Interview With Jack Huston
Fans are really responding to Richard Harrow. What was your reaction when you first read the part?
I'd just finished a job and I was a little disenchanted with the whole acting thing at the time. I was in London staying at my girlfriend's, taking a little break, trying to do some painting and writing and I got sent the script by my then-agents. I had an instant affinity. I saw him as someone who had his innocence, had his life taken away from him. He was an 18-19 year old boy who never really got to experience anything because he went to war. And by losing his face, he lost his identity. He couldn't relate to people the way he once could. All he has now are memories and his guns. He's a killer, but he was trained to be a killer. There's still a sweetness to him.
It sounds like you had a personal connection to the character; did you also do a lot of historical research?
We did do a lot of research. When I was first reading the script, I didn't know this existed - people being disfigured and having their face reconstructed with something like a metal mask. In some ways it's almost more disconcerting. With the mask, you don't know what's under it. So it's like half a man, or a ghost of a former self. It was haunting to research that. Then I watched a lot of stuff about shell shock victims. World War I was such a horrific war because a lot of it was hand-to-hand combat. The number of people who died was astronomic. It's quite a sad thing, especially for someone who without the war would have a nice life. He was a good-looking guy, he would have been with a girl. And then there's no help with being integrated back into society. That's what happened to these guys: They were just left and their only skill was that they were now killers. Not through choice, but because that's what they were pushed into doing. They serve their country, they win the war and then that's that. What were they meant to do now? I found that scary and sad.
Do you think he would've gone this route had he not met Jimmy?
You can see it's in him. There is a lot of resentment and anger. I think Jimmy maybe sees himself a bit in Richard. Not the affliction, but war. War had similar effects on people but they couldn't really talk about it. So finding a brother in arms - without speaking out loud, they know they've both shared an experience. There's this unspoken understanding between them that they'd do anything to help the other person.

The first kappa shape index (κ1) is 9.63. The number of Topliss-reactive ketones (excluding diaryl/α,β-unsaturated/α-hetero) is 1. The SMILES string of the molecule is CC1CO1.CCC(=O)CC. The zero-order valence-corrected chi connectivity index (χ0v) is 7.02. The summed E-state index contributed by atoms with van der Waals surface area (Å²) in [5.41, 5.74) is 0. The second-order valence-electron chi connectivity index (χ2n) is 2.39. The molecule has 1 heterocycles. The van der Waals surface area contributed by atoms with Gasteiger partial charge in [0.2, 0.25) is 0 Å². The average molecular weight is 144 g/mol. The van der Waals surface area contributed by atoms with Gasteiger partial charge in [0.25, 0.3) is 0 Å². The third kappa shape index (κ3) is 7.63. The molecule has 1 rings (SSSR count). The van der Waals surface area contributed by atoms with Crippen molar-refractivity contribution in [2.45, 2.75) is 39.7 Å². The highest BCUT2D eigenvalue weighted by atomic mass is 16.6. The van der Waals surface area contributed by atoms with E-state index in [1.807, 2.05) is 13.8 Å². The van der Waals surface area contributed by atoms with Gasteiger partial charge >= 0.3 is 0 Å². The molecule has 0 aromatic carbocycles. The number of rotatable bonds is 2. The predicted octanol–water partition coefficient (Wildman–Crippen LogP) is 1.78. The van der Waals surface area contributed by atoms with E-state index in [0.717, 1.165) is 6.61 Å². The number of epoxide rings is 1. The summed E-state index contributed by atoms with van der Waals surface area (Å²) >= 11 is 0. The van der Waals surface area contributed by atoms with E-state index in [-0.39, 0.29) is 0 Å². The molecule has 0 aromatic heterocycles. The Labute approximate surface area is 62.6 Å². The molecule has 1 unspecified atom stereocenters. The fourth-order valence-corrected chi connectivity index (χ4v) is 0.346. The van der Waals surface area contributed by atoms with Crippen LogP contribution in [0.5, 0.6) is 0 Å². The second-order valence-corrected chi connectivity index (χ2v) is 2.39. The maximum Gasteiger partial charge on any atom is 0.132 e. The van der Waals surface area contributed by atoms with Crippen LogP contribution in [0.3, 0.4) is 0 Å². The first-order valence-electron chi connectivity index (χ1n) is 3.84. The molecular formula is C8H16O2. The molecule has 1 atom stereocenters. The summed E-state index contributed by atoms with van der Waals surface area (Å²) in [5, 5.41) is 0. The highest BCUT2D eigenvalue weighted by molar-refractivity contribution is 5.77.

In what ways does Harrow identify with the Tin Woodsman?
It's funny that. At this point in the show he's protecting Margaret and the kids are there. It's quite sad when he wakes up and the daughter is screaming having seen his face. This feeling that children are frightened of you and you feel like a monster - that scene in particular was so delicately written. There's something almost childlike about Richard as well and I think it helps him to relate himself to someone like the Tin Woodsman - brave. It also relates to the mask itself -- he is sort of half man, half tin. And if that's how the children can see him and feel better about him, he'll take that.
What is the significance of his dream about Odette?
In your dreams you are anyone you want to be. So he's the man he would've been without the war. And in an ideal world maybe he could have met Odette and had a relationship. He knows it's not possible now but that doesn't stop him from dreaming. But in the end when Emily sees his face and starts screaming, you see it monopolizes his life now. It's the dragon in the background. He's always conscious of how people see him and even when he's trying to be happy - his dreams turn to reality.